Conservation of natural enemies such as Spiders,Dragon flies,Ladybird beetles, Predatory wasps and  Parasitic wasps

2. Rice gall midge

Distribution: It is found in South Nyanza Bunyala irrigation scheme.

It also breeds on a number of grasses.

Nature of damage : The gall formed by this fly is popularly known as ‘silver shoot’ or ‘onion shoot’ because of the formation of hollow pink or purple, dirty white or pale green cylindrical tubes bearing at their tips a green reduced leaf blade complete with ligules and auricles. It infests the rice even in the nursery but usually tillers are preferred

Management Strategies:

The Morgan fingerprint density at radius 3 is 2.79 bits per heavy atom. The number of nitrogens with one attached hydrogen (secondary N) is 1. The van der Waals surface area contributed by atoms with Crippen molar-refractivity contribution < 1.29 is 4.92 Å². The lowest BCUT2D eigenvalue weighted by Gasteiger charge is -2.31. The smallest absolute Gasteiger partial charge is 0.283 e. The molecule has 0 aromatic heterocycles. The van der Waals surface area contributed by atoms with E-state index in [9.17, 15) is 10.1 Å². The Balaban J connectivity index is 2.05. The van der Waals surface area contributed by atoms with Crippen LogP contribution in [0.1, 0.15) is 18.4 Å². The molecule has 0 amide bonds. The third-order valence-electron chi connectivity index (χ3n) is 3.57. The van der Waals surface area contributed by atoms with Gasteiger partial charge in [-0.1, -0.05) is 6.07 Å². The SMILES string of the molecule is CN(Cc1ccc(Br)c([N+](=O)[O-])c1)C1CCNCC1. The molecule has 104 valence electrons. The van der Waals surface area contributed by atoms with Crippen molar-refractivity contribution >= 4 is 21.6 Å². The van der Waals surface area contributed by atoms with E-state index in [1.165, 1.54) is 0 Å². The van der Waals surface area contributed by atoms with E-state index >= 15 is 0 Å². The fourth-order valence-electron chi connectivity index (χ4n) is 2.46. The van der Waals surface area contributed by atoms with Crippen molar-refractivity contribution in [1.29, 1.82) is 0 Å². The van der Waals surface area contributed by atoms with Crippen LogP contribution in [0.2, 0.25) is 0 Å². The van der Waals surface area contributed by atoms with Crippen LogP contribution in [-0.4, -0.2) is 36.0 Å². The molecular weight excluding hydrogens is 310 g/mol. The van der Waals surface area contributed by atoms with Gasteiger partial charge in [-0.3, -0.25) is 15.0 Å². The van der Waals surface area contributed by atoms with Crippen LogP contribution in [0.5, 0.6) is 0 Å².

1. Seed treatment with chlorpyriphos 0.2% emulsion for 3 hours or seed mixing with either chlorpyriphos (0.75 kg a.i./100 kg seeds) or imidacloprid (0.5 kg a.i./100 kg seeds) provide protection for 30 days in the nursery.
  2. Seedling root dip in 0.02% chlorpyriphos emulsion before transplanting for 12 -14 hours gives protection for 30 days.
  3. Removal and destruction of weeds that serve as alternate host plants.

 

Conservation of natural enemies such as Spiders, Dragon flies, Ladybird beetles, Predatory wasps and Parasitic wasps

3. Green rice leaf hoppers

Distribution: These insects are found distributed in all rice growing areas in Kenya. The insect is active during July – November in different regions.

Nature of damage: Both nymphs and adults suck the plant sap and cause browning of leaves. Both the species are known to be vectors of virus diseases of rice such as rice yellow mottle virus.

Management Strategies: